An annuity is one option for Individual Retirement Account (or IRA) money. Knowing how annuities work will help determine if using one for your IRA is a wise choice. It is important to understand the features and restrictions before selecting an IRA annuity. IRAs are tax-advantage retirement plans, and annuities also offer some tax benefits.
An annuity is a contract with an insurance company. A deferred annuity earns interest and grows until a withdrawal election is made. An immediate annuity provides fixed regular payments for a certain amount of time, or for the rest of the annuitant's life. Deferred annuities are popular saving vehicles because the interest rate they pay is often significantly above comparable bank CD rates, and they have a high level of safety. An annuity is one option for the investment of an IRA. In our context, the word "annuity" means a deferred annuity unless otherwise noted.
Annuity earnings grow tax-deferred until withdrawal and have tax penalties for withdrawal before age 59-1/2. Regular IRA deposits can be tax-deductible, and the earnings grow tax-deferred. The point is that putting away IRA money means putting tax-deferred savings into an already tax-advantaged vehicle. (You do not get double tax benefits.) The primary reason to have IRA money in an annuity is to earn a higher interest rate than banks are paying on CDs.
Annuity funds are not insured by any government agency. The safety of annuities is the financial strength of the issuing insurance company. Insurance companies must meet stringent financial requirements to stay in business, and many are very financially secure. The financial strength of the insurance company is the guarantee of any annuity contract. Understand the financial strength of the issuing insurance company before putting money into an annuity contract.
Variable annuities offer the choice of investing mutual funds in stocks, bonds and money market instruments. The value of the accounts will rise and fall with the underlying investments. Variable annuities offer a wrapper of tax-deferral and guaranteed death benefit around the funds. IRA earnings are already tax-deferred. The extra costs associated with variable annuities compared to mutual funds puts the annuities at a performance disadvantage. The Securities and Exchange Commission cautions against putting tax-qualified retirement funds into a variable annuity unless the the extra features of the annuity are the deciding factor.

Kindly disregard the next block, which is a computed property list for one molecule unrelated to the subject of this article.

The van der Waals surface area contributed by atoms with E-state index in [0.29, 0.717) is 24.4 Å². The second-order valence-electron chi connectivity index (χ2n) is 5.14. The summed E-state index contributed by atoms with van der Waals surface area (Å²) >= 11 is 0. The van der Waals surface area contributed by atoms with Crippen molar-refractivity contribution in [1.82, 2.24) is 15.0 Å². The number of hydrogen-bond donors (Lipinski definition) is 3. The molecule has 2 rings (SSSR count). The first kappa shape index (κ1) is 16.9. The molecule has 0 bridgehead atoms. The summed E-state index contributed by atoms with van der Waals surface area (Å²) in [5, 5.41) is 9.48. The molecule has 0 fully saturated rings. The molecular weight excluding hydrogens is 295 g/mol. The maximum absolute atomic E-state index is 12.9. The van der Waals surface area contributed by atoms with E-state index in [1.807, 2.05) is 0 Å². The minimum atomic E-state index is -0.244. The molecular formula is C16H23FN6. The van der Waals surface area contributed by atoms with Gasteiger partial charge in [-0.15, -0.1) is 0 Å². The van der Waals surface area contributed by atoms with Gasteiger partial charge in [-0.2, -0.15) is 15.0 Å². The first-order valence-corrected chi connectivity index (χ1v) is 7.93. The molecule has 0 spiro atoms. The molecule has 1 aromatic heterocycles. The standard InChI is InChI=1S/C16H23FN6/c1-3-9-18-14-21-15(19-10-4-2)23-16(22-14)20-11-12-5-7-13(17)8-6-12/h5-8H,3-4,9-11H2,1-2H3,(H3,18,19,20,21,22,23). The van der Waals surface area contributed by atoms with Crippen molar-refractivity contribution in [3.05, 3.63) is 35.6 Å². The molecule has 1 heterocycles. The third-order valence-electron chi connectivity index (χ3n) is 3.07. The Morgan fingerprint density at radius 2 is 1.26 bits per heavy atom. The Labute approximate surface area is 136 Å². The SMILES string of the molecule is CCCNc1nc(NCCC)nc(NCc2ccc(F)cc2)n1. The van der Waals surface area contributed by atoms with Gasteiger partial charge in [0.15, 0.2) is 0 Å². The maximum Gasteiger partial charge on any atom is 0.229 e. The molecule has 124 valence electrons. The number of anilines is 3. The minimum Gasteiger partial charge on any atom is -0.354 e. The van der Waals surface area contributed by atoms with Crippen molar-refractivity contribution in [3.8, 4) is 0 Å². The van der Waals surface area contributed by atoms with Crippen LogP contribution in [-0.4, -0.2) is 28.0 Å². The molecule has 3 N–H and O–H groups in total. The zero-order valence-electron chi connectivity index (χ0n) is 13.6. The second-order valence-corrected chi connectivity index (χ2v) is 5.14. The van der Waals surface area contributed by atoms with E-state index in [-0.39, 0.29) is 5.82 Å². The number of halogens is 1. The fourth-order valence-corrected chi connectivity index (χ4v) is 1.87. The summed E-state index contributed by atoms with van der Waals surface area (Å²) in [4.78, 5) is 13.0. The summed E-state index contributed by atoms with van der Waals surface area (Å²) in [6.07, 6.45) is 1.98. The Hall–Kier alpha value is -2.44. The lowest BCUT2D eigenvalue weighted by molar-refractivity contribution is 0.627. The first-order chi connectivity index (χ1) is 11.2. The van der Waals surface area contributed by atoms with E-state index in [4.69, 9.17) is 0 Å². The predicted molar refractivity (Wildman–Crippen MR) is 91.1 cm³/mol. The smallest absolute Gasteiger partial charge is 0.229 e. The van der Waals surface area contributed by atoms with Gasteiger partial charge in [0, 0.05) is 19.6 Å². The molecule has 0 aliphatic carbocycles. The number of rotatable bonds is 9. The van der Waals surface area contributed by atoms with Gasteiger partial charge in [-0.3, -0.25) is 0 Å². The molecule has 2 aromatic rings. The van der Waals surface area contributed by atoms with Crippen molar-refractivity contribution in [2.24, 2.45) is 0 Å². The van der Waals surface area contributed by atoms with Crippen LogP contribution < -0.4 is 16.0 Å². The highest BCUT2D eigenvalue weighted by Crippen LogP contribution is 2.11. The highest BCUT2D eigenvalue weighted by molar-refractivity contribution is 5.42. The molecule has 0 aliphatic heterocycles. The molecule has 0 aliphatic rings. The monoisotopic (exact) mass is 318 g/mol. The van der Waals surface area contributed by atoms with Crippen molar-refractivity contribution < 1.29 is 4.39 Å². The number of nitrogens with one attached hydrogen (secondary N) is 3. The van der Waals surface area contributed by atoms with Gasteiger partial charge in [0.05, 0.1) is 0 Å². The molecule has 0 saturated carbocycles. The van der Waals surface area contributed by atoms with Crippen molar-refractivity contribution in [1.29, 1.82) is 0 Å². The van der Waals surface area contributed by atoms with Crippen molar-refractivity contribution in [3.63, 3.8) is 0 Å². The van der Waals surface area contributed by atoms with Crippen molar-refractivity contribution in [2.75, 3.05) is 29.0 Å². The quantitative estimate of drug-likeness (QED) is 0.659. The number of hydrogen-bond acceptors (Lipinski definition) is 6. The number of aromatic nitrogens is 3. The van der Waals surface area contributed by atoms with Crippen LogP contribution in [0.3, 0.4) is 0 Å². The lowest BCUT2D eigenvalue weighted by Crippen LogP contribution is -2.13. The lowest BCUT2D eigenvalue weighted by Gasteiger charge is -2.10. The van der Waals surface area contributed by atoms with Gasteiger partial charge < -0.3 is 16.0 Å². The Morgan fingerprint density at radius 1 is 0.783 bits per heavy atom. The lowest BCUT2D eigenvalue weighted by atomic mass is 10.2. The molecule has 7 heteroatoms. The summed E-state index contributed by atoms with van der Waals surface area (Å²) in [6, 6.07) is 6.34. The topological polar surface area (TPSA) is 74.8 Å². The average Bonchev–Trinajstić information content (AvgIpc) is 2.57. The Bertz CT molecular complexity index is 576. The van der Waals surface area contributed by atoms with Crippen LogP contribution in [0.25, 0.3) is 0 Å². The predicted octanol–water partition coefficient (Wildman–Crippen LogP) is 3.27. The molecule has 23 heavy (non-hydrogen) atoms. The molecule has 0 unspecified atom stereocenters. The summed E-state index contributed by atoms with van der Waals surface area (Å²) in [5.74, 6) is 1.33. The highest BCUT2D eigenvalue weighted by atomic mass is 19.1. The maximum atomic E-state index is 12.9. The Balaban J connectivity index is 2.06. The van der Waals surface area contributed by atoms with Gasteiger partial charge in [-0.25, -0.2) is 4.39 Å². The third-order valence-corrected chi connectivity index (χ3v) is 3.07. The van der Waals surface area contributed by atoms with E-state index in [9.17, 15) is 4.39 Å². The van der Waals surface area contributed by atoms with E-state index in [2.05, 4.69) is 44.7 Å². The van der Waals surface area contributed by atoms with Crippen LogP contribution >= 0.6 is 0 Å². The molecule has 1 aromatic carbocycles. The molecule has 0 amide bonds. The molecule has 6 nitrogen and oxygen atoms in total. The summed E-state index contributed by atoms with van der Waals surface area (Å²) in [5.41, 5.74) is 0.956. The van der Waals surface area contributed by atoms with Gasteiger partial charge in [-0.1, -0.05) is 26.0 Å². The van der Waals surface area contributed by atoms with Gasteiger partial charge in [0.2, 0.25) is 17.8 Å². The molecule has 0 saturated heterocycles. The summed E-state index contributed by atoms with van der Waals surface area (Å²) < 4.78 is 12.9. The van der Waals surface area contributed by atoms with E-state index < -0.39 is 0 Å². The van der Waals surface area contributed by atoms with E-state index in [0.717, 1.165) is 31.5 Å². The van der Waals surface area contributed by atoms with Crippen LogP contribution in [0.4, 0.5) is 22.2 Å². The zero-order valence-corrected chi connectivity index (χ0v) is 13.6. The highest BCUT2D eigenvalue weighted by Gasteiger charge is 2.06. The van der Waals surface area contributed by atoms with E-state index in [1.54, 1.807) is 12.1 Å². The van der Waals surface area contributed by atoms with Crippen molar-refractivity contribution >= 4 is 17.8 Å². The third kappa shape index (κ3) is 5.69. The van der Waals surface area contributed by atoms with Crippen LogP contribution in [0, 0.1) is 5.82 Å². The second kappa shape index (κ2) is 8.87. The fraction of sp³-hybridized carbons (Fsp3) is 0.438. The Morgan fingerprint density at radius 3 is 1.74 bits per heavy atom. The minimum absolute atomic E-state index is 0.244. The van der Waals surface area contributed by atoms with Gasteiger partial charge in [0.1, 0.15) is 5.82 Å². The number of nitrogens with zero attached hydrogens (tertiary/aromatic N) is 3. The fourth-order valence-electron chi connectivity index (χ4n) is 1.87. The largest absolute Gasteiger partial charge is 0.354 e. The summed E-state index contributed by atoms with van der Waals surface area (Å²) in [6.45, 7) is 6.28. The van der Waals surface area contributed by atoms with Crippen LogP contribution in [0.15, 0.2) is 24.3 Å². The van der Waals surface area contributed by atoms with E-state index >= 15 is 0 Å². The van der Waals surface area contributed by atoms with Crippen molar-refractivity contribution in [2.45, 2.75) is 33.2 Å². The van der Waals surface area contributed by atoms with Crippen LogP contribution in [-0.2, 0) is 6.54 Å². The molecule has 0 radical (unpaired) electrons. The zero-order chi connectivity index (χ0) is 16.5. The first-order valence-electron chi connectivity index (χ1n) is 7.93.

Annuity interest rates are guaranteed for a fixed period of time--typically one to 10 years. After the guarantee period, rates are set by the insurance company. Annuities also have surrender fees that decrease over a period of years. The surrender period should be a close match to the rate guarantee period. If you will reach retirement age during the surrender penalty period, the contract should spell out the withdrawal options.
Tax law allows penalty-free withdrawals from IRAs after age 59-1/2. Annuities allow withdrawals, the same as other IRA options. You can take a full or partial lump sum, or set up regular payments from the annuity. A deferred annuity can also be converted to an immediate annuity, which will provide guaranteed payments for a fixed period of time or a guaranteed lifetime income.
Tim Plaehn has been writing financial, investment and trading articles and blogs since 2007. His work has appeared online at Seeking Alpha, Marketwatch.com and various other websites. Plaehn has a bachelor's degree in mathematics from the U.S. Air Force Academy.